In her sermon at the service to celebrate the 30th Anniversary of the ordination of women priest in the Australian Anglican Church, Archbishop Kay Goldsworthy AO discussed the inspiration she draws, and hopes young women considering their calling will draw, from the Magdalene Window in St Peter’s Cathedral, Adelaide.
The Magdalene Window acknowledges and celebrates the role of women in the Scriptures, in the history of the Church and in the forefront of social change in South Australia. It was designed by David Wright, a glass artist from Melbourne, who used the inspiration of Mary Magdalene and the women at the empty tomb for this spectacular window.
It was installed in October 2001.
Two major aspects to the theme of the window are:
- To celebrate one of the most momentous changes to have occurred over the past hundred years – the recovery of the voices of women who have contributed to our past and recent history. Whilst acknowledging and drawing on stories from the past, a window of relevance for the present and the future has been created.
- To celebrate the qualities associated with the feminine which increasingly enrich our experience as men and women of God, and of ways of relating to each other.
The Circle and the Spiral
The circle and the spiral are important elements in the design.
There are two main circular movements:
One is the circle of the earth which embraces the figures around the tomb.
The other is the sweeping circle which takes us from the entrance to the tomb, through the heavens and leads us back to Christ, half hidden in the garden.
The strong circular movement is symbolic of the supportive nature of women’s ministry.
The figures are bound together, integrated with the landscape in a dance of life, hands outstretched to each other. The circles cut across the long vertical mullions of the lancet panes, resisting the urge for an hierarchical relationship that the architectural structure seeks to impose on the design. Instead, the relationship is one of interwoven support.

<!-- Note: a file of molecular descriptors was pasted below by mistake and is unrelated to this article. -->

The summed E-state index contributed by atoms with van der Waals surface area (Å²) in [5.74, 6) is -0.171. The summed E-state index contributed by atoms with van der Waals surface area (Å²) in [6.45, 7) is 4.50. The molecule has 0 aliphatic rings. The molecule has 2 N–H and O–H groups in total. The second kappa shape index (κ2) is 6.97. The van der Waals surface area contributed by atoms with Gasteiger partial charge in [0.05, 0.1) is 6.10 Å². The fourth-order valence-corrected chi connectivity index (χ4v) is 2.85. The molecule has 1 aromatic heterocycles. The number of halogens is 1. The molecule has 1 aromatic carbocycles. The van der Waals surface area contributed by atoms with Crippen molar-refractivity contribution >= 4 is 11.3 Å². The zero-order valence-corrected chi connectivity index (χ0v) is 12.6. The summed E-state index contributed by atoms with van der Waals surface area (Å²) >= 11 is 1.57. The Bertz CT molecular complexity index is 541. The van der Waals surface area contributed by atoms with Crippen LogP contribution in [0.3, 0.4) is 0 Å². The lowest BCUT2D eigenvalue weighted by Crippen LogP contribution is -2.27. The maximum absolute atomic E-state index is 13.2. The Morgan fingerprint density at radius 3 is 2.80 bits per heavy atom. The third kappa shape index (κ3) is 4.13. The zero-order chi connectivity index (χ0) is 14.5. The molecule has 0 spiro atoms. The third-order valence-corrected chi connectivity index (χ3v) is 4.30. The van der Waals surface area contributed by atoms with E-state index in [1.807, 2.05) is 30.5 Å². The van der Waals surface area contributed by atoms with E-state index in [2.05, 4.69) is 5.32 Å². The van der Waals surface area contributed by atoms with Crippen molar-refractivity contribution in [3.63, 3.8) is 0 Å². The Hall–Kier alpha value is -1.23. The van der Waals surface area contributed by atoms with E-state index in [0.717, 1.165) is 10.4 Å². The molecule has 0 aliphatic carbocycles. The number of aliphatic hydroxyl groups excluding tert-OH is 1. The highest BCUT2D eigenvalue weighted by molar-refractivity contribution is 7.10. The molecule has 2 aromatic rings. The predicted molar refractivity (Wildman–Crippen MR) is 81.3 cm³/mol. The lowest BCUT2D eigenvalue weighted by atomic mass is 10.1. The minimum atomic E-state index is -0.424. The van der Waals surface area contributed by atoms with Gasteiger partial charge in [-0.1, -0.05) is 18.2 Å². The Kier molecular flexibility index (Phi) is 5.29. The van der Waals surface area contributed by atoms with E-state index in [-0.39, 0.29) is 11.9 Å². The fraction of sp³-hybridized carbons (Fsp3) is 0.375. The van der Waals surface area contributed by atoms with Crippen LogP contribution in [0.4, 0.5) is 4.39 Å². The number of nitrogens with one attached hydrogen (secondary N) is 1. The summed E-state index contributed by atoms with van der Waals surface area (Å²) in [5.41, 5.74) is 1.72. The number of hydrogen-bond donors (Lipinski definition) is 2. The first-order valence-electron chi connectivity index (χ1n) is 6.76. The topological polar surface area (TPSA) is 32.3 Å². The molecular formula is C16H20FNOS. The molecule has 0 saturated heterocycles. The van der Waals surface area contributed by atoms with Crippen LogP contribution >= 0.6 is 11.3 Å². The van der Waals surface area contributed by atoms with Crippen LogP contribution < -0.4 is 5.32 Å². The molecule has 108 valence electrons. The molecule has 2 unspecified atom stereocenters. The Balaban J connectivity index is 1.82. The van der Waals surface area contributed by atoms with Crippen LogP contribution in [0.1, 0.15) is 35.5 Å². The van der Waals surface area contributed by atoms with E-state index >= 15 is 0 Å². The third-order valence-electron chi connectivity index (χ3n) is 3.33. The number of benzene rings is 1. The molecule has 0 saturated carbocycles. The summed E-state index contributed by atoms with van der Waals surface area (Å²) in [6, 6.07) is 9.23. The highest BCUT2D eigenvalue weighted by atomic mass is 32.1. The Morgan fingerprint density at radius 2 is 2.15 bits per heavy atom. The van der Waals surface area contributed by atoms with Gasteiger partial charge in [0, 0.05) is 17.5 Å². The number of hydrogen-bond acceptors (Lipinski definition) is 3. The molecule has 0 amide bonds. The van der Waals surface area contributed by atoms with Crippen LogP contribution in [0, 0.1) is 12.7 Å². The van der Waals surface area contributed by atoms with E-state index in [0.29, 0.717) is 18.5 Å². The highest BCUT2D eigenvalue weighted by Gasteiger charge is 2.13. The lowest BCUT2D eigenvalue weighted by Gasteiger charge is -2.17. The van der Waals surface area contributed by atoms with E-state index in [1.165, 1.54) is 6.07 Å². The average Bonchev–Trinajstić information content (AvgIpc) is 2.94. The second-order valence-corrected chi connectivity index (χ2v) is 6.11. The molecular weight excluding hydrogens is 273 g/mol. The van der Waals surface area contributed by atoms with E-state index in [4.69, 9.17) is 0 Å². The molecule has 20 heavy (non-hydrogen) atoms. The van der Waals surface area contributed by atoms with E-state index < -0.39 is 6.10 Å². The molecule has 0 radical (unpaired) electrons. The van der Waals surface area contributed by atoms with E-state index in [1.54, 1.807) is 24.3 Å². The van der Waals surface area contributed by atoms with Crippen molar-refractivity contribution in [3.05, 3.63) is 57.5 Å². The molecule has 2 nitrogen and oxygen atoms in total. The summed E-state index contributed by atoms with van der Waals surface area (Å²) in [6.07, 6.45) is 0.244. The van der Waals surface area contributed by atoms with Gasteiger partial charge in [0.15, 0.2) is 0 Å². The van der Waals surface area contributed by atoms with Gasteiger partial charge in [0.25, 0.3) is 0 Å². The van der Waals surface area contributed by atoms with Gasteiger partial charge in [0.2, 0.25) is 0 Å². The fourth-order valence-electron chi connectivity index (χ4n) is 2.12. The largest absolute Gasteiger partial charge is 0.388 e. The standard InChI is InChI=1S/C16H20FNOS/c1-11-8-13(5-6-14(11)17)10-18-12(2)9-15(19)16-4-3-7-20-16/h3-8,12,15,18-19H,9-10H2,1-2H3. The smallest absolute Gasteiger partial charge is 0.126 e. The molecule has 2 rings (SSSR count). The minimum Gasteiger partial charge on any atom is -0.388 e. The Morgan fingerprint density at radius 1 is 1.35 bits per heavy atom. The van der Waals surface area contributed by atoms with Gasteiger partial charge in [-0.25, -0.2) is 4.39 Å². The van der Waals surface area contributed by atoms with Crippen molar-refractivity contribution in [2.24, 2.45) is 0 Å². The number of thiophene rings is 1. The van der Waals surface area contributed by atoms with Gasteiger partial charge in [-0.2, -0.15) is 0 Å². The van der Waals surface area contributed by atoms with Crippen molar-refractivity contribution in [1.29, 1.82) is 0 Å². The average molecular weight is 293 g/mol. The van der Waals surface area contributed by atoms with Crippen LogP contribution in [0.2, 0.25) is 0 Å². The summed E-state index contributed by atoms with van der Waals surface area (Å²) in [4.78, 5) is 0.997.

The spiral also occurs throughout the design and symbolises the potential for action, like a clock spring, from the coil within the seed to the spiral stars and plants swirling in space.
God is shown at the centre of the design as a single point. All potential spirals out from God, all possible ways of being.
Mary Magdalene and the women come to anoint Christ’s body at the tomb.
One carries a jar filled with aromatic herbs, symbolic of the ‘hands on’ nature of much of women’s ministry: the administering to the body, the dealing with the not always pleasant aspects of life and death, the soothing and cleaning and making good. In short, the ministry of nurture.
The women arrive to find the stone rolled back (the word relating to the motion of giving birth). The tomb is empty except for two angels: one at the head of the shroud, one at its foot.
It is a potent moment. Just as women know that pain is a prelude to birth, so the pain of the crucifixion precedes the resurrection and the tomb is also symbolic of the womb.
The shroud unwraps its spiral coil, suggesting the power of what has taken place.
A needle hangs from the shroud, symbolic of the work that women have historically done in the Church holding it together in the detail, the never- ending work that is so often overlooked: the cleaning, flowers, mending, embroidery – the patient recurring, loving ministry of the ephemeral.
In their moment of crisis the women stretch out their hands to each other, forming a circular supportive link.
Arms outstretched, Christ completes the circle. His resurrection is for us. We are freed to be whatever God ordained, fulfilling our potential as truly human.